Fires have become a serious problem in California. Here's why the Golden State has been plagued by ferocious blazes nearly all year round.
The fire season dominates the lives of millions of Californians, and quite often, blazes get out of control.
In 2018, the state of California saw 1.8 million acres of land burned.
The catastrophe caused over $3.5 billion in damages, including $1.7 billion in fire suppression costs. Around 100 people lost their lives.
These "regular" fires are particularly dangerous and damaging. Thousands of human-made infrastructures - homes and businesses - are caught in the flames and destroyed in a matter of minutes.
The areas of the state most prone to fires are Northern and Central California - in both inland and coastal regions - and the Southern California seaside.
The Five Main Reasons for Wildfires
There are five main reasons why California is burning more than ever - criminal hand and human negligence, urban development, adverse weather conditions, vegetation growth, and climate change.
Although often called "wildfires," 85 percent of them are caused by people and are not triggered by an unfortunate combination of natural events.
The largest and most devastating wildfires in state history were caused by acts of arson and unintentional human actions.
The majority of fires are sparked by discarded cigarettes, downed power lines, campfires, fireworks, electrical faults, powered agricultural equipment, and human negligence in general.
For firefighters and land management experts, the phenomenon has lost its seasonal rhythm and has now become a "year-round fire season" problem.
One of the most relevant reasons behind these longer fire seasons is that California is developing fast, and residential areas are getting closer and closer to woodlands.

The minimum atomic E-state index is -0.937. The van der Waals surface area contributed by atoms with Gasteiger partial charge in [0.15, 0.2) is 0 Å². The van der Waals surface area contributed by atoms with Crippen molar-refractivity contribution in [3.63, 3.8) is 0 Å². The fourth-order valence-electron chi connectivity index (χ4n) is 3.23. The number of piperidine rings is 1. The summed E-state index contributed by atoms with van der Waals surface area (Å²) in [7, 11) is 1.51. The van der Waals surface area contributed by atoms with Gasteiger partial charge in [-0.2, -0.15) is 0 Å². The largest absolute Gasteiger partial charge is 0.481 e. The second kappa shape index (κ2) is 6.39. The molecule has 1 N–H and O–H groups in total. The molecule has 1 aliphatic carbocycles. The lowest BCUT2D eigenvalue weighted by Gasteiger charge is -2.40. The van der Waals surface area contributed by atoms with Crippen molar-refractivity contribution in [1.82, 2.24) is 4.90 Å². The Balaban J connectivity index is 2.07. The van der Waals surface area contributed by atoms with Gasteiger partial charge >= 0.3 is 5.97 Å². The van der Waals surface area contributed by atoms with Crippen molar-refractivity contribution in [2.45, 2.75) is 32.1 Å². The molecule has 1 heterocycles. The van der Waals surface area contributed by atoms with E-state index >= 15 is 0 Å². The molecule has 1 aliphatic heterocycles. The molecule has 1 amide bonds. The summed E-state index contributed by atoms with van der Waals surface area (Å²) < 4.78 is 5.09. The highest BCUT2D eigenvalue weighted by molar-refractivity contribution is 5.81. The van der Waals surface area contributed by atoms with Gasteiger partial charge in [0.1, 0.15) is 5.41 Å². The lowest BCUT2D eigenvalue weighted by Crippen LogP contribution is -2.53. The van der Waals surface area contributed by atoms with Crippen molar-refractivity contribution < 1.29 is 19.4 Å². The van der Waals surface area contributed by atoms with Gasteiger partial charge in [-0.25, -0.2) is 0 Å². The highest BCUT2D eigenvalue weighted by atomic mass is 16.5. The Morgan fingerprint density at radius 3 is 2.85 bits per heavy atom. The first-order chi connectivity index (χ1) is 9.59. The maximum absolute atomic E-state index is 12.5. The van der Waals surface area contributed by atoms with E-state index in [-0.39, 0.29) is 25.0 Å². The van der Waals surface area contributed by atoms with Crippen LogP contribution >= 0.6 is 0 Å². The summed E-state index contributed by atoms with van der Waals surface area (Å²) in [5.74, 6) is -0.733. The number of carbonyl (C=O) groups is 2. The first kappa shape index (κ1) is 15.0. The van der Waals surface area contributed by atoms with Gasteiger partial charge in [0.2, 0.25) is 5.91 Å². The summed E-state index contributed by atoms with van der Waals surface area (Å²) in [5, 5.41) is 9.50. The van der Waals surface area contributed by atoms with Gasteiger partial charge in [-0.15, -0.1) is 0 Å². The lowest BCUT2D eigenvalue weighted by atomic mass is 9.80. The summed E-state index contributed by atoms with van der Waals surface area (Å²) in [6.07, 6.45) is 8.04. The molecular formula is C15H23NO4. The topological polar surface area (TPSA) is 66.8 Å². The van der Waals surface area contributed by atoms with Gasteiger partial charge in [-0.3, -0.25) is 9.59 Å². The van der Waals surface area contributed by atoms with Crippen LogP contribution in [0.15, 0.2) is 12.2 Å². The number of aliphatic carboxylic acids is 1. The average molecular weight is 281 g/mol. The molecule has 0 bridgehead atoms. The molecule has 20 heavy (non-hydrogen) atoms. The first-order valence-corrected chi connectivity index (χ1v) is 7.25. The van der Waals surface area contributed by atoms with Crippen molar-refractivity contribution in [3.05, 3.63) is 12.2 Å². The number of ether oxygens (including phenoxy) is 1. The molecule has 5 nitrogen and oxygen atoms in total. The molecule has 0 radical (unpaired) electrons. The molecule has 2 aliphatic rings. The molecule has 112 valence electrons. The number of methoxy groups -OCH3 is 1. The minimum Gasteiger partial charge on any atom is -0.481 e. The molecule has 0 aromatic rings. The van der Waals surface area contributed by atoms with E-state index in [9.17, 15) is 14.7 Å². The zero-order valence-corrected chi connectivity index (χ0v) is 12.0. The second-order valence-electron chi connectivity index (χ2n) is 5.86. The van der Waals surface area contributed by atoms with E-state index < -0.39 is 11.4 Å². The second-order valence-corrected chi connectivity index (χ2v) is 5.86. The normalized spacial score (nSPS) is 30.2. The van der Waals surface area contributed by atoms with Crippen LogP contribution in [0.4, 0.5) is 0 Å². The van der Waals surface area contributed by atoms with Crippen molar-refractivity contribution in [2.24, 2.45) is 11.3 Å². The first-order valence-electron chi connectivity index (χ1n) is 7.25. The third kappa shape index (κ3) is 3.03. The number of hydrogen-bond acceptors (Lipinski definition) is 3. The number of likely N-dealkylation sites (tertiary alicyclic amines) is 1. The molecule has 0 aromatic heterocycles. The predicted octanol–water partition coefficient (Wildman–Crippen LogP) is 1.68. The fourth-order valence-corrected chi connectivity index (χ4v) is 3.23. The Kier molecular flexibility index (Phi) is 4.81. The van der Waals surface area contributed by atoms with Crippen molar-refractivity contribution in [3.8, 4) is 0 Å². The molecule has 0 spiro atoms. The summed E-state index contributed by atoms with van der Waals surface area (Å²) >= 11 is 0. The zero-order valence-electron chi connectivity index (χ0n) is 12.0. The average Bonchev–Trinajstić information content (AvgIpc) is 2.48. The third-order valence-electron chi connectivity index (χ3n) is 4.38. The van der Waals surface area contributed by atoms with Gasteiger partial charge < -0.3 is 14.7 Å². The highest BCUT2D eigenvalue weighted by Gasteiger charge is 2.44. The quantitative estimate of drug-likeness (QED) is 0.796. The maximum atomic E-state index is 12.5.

By 2050, another 645,000 houses will be built in areas facing a very high risk for wildfires.
Severe droughts, longer non-rainfall periods, low humidity levels, lightning, and unfavorable intense winds represent a small percentage of fires that are not triggered by human activity.
Whenever California has abnormal levels of precipitation, the vegetation grows more and faster. Then, with extremely hot summers, plants dry out, leaving combustible fuel ready to be consumed.
The Santa Ana winds are always a major concern for firefighters. They sweep dry and hot air from inland California toward the coastal regions.
As a result, they not only push the fire itself but will also generate sparks that travel miles and start new blazes elsewhere.
The negative effects of climate change don't help either.
The average air temperature in California rose nearly two degrees Fahrenheit during the second half of the 20th century.
And with hot, dry, and windy summers, everything on the ground becomes flammable.